Billy Crystal Dines Out on Old-Fashioned Genres
By Noah Gittell
There’s no reason a Billy Crystal movie should be good in 2021. Three decades ago, he was famous for doing two things nobody does anymore, starring in blockbuster studio comedies and hosting the Oscars. It’s fair to say that his time has passed, but Crystal didn’t get the memo. He keeps churning out direct-to-VOD movies every couple of years, and with “Here Today,” he has finally hit on a winning formula: Give the people what they used to want. “Here Today” is a throwback in every way, reviving two long-forgotten movie genres — the tearjerker and the Borscht Belt comedy. For me, it was like returning to my childhood home to sleep in my old bed.
Even the name of Crystal’s character, Charlie Burns, seems designed to remind nostalgic viewers of his most iconic role, Harry Burns in 1989’s “When Harry Met Sally”. Charlie is an aging comedy writer who, following a successful career in film and theater, now serves as the elder statesman on the staff of a “Saturday Night Live”–esque sketch show. He meets Emma (Tiffany Haddish), a jazz singer, when she shows up in place of her comedy nerd ex-boyfriend for a lunch he bought with Charlie at a celebrity auction. She has never heard of him, but she’ll take a free lunch.
It’s never quite clear whether Charlie and Emma are just friends or if something more romantic is afoot, and it’s refreshing how little pressure the film feels to define their relationship. The circumstances of their initial lunch hardly qualify as a meet-cute, and as their relationship progresses, the screenplay by Crystal and Alan Zweibel eschews typical rom-com contrivances (they are just friends, but it feels like a romance) and instead simply puts them together and asks us to accept that. Their chemistry is so winning that no one will complain. Crystal gets off his share of one-liners — “I’m a really dangerous dancer. I’m the first person ever to have mambo insurance.” — while Haddish gets to sing, crack wise, and look adoringly at Crystal.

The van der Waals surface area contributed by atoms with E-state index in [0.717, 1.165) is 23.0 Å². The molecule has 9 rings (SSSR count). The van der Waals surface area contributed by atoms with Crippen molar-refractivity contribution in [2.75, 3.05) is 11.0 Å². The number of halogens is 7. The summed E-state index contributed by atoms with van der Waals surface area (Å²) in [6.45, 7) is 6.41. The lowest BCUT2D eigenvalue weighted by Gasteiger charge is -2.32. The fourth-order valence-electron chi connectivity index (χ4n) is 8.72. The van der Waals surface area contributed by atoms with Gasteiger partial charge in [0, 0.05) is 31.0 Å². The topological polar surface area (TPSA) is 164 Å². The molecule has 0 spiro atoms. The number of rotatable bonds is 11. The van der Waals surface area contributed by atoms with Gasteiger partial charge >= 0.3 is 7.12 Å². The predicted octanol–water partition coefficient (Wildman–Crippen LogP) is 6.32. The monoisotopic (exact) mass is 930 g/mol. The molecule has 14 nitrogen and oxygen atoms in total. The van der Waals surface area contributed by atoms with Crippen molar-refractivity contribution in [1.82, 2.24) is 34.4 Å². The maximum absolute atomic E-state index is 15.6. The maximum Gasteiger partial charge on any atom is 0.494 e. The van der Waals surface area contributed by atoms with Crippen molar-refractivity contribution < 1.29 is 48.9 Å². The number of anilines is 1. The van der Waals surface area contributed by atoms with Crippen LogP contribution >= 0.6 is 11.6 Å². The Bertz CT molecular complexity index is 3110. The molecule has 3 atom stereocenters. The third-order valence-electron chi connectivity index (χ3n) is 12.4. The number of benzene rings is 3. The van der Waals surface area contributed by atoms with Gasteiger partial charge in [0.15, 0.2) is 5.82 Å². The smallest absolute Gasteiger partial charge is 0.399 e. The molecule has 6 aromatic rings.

Perhaps because it was co-written and directed by Crystal, it should come as no surprise that he gets all its best moments, but its relative disinterest in Emma is a nagging flaw; we know that she has an ex-boyfriend who cheated on her and a career that’s just starting to take off, but these details exist only to set up later plot twists. We never get the sense the film is interested in her, and Haddish, despite all her charisma, is not much interested in character-building. Not that it would matter.
No, “Here Today” is hyper-focused on Charlie, who has more than enough going on to fill its two-hour runtime. He’s struggling with the early stages of dementia, while trying to hold onto his job, finish a novel, and resolve some emotional issues with his grown children before it’s too late. It’s a lot to juggle, and it often feels as if it’s Crystal — not Charlie — who is working with end-of-life urgency. Perhaps because it’s the least sentimental, the show biz material works the best, with Crystal, who spent a year on “Saturday Night Live”, displaying some sharp insights into the daily grind and backstage politics of sketch comedy. His frustration with a performer who consistently mispronounces names builds to a glorious comic payoff.
The film’s most sharply observed material explores the ways a comedy writer might use jokes to deal with his deteriorating condition. At a panel discussion celebrating the anniversary of a film he wrote, Charlie turns his inability to remember the names of his famous collaborators — Barry Levinson, Sharon Stone, and Kevin Kline, briefly playing themselves — into a running bit. It’s hilarious and terribly sad at once.
Still, all subplots fall by the wayside for the emotional finale that finds Charlie confronting the demons of his past and working to reunite his broken family. It’s tear-jerking of the highest order, and a time machine back to the days when “Terms of Endearment” and “Ordinary People” were considered the pinnacle of cinema. This isn’t a slight; it’s a major achievement to recreate genre conventions that have been out of style for decades. Anyone under the age of 40, however, might find themselves wondering what the hell is going on.
“Here Today” will be released in theaters on May 7.